Flying With Wine Confidently: How To Check-In Wine On Flights?
Do you want to bring home a special bottle of wine as a souvenir or perhaps give it to a friend? Whatever your reason might be, it is allowed to bring wine with you on a plane.
Flying with wine bottles is easy as long as you follow the rules set by the Transportation Security Administration (TSA). They only allow 3.4 oz for hand luggage, and typically there is no limit for checked baggage.
Read this article to get more information about flying with wine before you book that flight.
Yes, you may bring your wine on a plane, as long as you are of legal age. The rules also depend on where you place your wine. For carry-ons, the TSA has a 3-1-1 regulation for liquids, including wine.
This means that you can only bring a maximum of 3.4 oz or 100 mL of wine in a single 1-quart bag. This rule applies to wines that have less than 70% alcohol content. Anything above that is not allowed.
Since a wine bottle is 26 oz or 750 mL and a glass of wine is 5 oz, you would not be able to bring much at all. So flying with wine in a carry-on is not something that we recommend you to do.
However, after checking in, you may buy a wine from the duty-free shop in the airport, and you can place it inside your hand luggage. TSA’s 3-1-1 only applies at the security checkpoint.
Can I check in wine at the airport? Yes, you may. TSA allows flying with wine in checked luggage. However, the amount of wine that you may bring depends on the wine’s alcohol content.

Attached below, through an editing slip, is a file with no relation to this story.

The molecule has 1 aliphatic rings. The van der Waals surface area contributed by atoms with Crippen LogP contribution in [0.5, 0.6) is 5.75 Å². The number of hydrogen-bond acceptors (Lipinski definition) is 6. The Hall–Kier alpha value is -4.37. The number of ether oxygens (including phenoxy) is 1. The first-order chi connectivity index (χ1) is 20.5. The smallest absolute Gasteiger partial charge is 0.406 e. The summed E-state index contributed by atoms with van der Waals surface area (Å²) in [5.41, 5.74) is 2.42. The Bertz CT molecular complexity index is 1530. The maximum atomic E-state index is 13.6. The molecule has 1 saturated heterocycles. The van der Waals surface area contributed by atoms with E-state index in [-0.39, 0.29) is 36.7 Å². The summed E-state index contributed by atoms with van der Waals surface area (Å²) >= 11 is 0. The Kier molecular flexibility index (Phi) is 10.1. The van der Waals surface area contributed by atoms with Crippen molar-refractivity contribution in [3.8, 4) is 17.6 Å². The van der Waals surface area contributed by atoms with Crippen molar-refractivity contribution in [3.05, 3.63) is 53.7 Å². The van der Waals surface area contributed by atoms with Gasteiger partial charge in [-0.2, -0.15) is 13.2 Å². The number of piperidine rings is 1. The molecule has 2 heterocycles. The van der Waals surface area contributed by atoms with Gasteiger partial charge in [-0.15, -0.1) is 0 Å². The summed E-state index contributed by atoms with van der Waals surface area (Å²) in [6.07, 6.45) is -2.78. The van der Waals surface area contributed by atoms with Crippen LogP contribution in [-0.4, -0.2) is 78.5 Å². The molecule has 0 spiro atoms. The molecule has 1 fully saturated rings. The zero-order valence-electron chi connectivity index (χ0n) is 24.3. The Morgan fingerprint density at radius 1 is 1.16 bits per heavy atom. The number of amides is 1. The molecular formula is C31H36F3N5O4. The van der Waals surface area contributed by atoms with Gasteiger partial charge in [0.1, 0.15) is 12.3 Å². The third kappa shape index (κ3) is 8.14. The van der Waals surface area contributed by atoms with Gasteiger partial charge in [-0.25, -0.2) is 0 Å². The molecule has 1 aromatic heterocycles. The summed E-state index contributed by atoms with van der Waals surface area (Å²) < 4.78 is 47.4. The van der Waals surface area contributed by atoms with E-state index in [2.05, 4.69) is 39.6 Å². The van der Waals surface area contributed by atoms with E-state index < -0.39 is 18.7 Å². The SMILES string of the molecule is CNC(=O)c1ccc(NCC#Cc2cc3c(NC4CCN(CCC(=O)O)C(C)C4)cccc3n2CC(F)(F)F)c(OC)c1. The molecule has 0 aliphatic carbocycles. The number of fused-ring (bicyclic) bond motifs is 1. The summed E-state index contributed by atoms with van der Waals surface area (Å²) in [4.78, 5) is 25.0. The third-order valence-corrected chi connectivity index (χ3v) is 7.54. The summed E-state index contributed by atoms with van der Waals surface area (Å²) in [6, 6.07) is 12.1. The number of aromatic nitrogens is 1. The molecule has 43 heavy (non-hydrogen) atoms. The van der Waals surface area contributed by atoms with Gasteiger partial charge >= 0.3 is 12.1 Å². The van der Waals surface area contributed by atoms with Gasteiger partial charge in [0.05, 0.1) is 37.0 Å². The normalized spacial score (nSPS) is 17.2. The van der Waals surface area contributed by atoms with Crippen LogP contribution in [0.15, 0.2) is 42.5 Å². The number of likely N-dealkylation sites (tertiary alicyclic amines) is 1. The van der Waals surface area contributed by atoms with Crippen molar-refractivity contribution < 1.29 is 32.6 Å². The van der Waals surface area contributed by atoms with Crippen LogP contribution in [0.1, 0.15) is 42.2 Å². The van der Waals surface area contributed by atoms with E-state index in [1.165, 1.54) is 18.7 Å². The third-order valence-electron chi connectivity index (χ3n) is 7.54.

The alcohol concentration in wines is typically below 24%, so this is applicable for most wines. TSA did not set any limit for the wines that you can bring through checked luggage.
However, you might pay an extra fee if you exceed the allowed weight for your luggage. You might also need to pay taxes depending on your destination. The United States would charge tax if you brought more than 1L of wine from a foreign country.
A high alcohol concentration in wine is uncommon. But if you have this type of wine and want to fly with it, you can only bring a maximum of 5L. TSA also requires it to be in unopened retail packaging.
Alcohols that have a higher concentration than 70% are not allowed in carry-on and checked luggage.
It is possible to bring wine on international flights as long as you are 21 years old or older.
But be sure to check first with your airline and the country’s laws you plan to go to.
As mentioned earlier, the United States charges about 3% tax for more than 1L of wine from other countries. However, if you came from a Caribbean country or the U.S. Virgin Islands, you can carry more.
Foreign countries might also have a similar policy, so be sure to check with their customs department first. It is best to declare that you brought wine when you reach the Global Entry Kiosk, or you may write it in your customs form. Specify how much wine you are carrying.
If it is below or near the exception, you will be able to pass through. But if it is above the exception, you will have to pay a fee, usually 4% of the wine’s price. Ensure that your wine bottle is labeled correctly.
Wine freezes when exposed to temperatures below its freezing point, which is typically 22°F or -5.6°C. Suppose you’re not traveling to Alaska or another place with a snowy climate. In that case, you don’t have to worry about your wine freezing.
The insulation from your clothes or the wine bag will also prevent it from freezing. However, if you are traveling to a place similar to Alaska, we recommend having your wine shipped professionally.
But if you choose to risk putting wine in your luggage or your bags have been delayed, check the quality of the bottle’s cork or stopper. You’ll know that your wine froze if the cork or stopper is slightly pushed out. For a situation like this, it would be helpful if you have a wine preservation system.